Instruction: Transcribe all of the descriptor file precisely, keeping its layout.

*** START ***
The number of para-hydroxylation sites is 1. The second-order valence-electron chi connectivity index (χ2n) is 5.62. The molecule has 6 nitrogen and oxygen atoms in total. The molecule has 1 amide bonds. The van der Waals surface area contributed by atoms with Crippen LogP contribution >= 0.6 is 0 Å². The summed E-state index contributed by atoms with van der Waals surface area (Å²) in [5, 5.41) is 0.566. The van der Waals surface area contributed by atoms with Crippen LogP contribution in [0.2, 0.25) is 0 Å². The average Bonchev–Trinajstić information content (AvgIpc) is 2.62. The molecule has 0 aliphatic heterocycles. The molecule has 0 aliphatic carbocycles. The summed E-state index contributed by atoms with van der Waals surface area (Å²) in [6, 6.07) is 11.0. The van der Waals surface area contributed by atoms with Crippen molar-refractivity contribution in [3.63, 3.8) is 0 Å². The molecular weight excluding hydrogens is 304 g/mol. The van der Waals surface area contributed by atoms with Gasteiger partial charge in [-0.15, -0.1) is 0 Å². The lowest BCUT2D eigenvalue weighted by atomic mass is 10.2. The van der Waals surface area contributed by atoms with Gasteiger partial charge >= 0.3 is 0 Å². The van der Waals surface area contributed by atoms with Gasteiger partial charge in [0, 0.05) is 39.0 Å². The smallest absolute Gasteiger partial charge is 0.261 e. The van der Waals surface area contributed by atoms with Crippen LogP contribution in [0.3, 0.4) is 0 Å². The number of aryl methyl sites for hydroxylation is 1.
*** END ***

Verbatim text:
The number of para-hydroxylation sites is 1. The second-order valence-electron chi connectivity index (χ2n) is 5.62. The molecule has 6 nitrogen and oxygen atoms in total. The molecule has 1 amide bonds. The van der Waals surface area contributed by atoms with Crippen LogP contribution >= 0.6 is 0 Å². The summed E-state index contributed by atoms with van der Waals surface area (Å²) in [5, 5.41) is 0.566. The van der Waals surface area contributed by atoms with Crippen LogP contribution in [0.2, 0.25) is 0 Å². The average Bonchev–Trinajstić information content (AvgIpc) is 2.62. The molecule has 0 aliphatic heterocycles. The molecule has 0 aliphatic carbocycles. The summed E-state index contributed by atoms with van der Waals surface area (Å²) in [6, 6.07) is 11.0. The van der Waals surface area contributed by atoms with Crippen molar-refractivity contribution in [3.63, 3.8) is 0 Å². The molecular weight excluding hydrogens is 304 g/mol. The van der Waals surface area contributed by atoms with Gasteiger partial charge in [-0.15, -0.1) is 0 Å². The lowest BCUT2D eigenvalue weighted by atomic mass is 10.2. The van der Waals surface area contributed by atoms with Gasteiger partial charge >= 0.3 is 0 Å². The van der Waals surface area contributed by atoms with Gasteiger partial charge in [0, 0.05) is 39.0 Å². The smallest absolute Gasteiger partial charge is 0.261 e. The van der Waals surface area contributed by atoms with Crippen LogP contribution in [0.3, 0.4) is 0 Å². The number of aryl methyl sites for hydroxylation is 1.